New Year's Resolutions


What a good way to start 2019: pubmed has reliably informed me that our methods article on using Super-Resolution microscopy to study HCV has just been published. Our work can be found alongside contributions from the great and good of HCV research in the latest volume of Methods in Molecular Biology, edited by Mansun Law. A browse through the contents section makes it clear that this book will be an invaluable resource for HCV research in the coming years: everything is covered from bioinformatics to immunology.

For our part, we provided detailed step-by-step instructions for performing state-of-the-art super-resolution microscopy of infected cells. I wrote the article with Pedro and Caron from Ricardo Henriques’ Lab, who provided their (seriously impressive) microscopy expertise. The approach we outlined uses the SRRF (pronounced ‘surf’) algorithm developed by the Henriques lab; this is particularly attractive as it is able to extract super-resolution images even with comparatively basic microscopes. Also, the protocol we provide is not limited to HCV, so can be applied to lots of biological systems; why don’t you give it a try.

Short Sighted Viruses?

Short sighted viruses?

Viruses are masters of evolution, allowing them to outstrip immune responses and rapidly adapt to new hosts. This is one of the secrets of their success. However, this genetic plasticity may, in some cases, pose a problem.

Some viruses, such as HIV and HCV, establish lifelong infections and many years may pass before they have the opportunity to transmit to a new host. In this situation, can a virus become too adapted to the specific environment of their current host?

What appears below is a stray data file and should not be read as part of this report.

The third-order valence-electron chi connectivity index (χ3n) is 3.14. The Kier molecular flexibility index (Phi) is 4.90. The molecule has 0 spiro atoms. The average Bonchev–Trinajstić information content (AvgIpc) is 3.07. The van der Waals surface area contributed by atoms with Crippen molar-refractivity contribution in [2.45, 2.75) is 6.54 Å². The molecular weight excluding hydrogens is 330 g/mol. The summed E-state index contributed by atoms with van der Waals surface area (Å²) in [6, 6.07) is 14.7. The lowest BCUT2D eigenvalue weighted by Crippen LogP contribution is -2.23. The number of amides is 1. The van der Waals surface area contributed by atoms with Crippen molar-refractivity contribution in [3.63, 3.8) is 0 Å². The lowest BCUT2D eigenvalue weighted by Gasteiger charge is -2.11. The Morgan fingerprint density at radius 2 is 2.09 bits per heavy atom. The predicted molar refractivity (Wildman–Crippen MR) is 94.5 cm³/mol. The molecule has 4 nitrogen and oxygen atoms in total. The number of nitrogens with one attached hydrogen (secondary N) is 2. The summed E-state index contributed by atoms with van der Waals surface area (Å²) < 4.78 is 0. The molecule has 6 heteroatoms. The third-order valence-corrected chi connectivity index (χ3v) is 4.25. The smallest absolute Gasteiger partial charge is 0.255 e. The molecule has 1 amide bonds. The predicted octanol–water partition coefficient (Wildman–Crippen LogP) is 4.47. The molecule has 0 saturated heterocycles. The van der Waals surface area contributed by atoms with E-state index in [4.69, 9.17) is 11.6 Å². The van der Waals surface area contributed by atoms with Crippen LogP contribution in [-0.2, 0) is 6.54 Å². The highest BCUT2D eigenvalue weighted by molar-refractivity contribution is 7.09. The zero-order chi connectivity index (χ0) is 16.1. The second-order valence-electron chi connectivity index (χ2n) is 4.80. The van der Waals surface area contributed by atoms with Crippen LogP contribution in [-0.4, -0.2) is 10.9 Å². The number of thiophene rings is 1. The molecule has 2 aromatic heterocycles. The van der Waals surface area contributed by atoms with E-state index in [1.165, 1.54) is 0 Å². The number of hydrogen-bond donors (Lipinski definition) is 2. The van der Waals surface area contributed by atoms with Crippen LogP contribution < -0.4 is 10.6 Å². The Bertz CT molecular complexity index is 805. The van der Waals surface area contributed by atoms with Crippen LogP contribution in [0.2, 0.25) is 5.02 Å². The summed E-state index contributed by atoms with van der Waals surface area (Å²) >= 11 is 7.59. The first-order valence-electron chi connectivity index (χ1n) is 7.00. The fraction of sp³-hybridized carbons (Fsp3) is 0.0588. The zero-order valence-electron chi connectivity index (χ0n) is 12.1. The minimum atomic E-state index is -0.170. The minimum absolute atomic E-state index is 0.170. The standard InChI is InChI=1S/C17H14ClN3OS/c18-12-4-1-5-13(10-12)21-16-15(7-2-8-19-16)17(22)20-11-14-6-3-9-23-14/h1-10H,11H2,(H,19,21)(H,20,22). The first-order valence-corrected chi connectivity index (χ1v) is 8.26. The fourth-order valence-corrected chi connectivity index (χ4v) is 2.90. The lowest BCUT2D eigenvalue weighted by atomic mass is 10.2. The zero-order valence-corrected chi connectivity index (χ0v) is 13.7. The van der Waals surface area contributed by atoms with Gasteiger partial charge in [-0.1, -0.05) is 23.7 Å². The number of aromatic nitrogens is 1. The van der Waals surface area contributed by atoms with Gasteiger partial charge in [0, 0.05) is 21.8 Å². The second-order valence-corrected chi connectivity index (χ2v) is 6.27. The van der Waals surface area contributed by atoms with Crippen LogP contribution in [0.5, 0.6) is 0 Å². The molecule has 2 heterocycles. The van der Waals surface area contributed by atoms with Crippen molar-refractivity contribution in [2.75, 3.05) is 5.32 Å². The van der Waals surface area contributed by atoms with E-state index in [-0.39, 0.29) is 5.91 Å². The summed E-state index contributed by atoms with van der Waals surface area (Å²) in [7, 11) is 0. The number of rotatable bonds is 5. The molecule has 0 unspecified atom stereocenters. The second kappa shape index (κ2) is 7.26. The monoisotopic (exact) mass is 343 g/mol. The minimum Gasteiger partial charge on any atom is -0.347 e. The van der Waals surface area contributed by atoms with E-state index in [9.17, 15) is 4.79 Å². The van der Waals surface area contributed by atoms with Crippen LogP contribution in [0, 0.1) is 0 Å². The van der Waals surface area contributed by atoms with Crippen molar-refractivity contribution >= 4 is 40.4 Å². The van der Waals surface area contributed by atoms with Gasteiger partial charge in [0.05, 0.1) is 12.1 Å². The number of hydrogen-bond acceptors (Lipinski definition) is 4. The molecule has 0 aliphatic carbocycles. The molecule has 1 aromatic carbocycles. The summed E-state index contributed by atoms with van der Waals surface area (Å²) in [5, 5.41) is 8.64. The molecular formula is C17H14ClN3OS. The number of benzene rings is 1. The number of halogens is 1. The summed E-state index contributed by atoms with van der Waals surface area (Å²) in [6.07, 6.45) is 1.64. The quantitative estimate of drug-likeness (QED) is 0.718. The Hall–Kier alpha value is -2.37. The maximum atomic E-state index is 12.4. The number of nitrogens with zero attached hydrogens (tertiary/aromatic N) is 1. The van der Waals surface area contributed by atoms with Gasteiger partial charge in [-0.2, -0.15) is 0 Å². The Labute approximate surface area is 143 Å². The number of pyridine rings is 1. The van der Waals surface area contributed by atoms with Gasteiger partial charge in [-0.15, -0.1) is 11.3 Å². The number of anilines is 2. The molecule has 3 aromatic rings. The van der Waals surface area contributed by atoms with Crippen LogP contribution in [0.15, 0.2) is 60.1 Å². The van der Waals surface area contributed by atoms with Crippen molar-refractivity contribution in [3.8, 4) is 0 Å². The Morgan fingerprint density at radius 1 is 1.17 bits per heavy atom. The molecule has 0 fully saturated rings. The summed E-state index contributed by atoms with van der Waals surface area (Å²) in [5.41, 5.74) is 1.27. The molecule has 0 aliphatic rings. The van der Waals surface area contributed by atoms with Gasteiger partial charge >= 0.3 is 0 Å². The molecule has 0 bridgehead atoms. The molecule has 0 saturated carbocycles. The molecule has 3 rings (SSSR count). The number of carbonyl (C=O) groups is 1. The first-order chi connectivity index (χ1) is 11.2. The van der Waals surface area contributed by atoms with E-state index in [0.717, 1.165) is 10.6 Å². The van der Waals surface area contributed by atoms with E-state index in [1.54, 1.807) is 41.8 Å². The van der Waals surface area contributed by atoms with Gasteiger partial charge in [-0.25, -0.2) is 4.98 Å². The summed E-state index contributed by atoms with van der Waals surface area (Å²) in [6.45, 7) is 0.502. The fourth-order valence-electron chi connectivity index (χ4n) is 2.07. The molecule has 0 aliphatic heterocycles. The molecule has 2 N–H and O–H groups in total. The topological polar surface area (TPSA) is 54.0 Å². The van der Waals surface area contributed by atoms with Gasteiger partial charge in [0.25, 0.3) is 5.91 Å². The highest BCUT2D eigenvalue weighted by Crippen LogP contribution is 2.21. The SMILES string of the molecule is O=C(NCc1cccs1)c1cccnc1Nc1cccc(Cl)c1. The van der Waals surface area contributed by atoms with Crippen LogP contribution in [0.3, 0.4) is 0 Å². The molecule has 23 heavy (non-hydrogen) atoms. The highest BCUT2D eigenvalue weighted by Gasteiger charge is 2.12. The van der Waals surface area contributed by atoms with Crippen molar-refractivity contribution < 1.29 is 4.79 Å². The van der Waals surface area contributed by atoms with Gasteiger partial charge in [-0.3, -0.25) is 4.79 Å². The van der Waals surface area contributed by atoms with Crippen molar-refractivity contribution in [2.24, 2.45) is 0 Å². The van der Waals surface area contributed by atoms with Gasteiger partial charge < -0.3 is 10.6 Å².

I was introduced to this concept by Katrina Lythgoe and, together with Oliver Pybus and Andy Gardner, we explored it in a recent Trends in Microbiology article

We discuss the various scenarios in which viruses may become 'short sighted'; being so well adapted to one host that they become a 'rusty' at transmitting to new hosts. We also propose the possible mechanisms viruses may have to avoid this short-sightedness.

I really enjoyed collaborating with Katrina to put this article together. It proved to be quite a mental workout (evolutionary biology is not in my comfort zone), but the writing process has given me a different perspective on persistent viral infections and how the host environment may shape their evolution.

This work was supported by the Wellcome Trust, Royal Society, The Natural Environment Research Council and The European Research Council

Image courtesy of Frances Cacino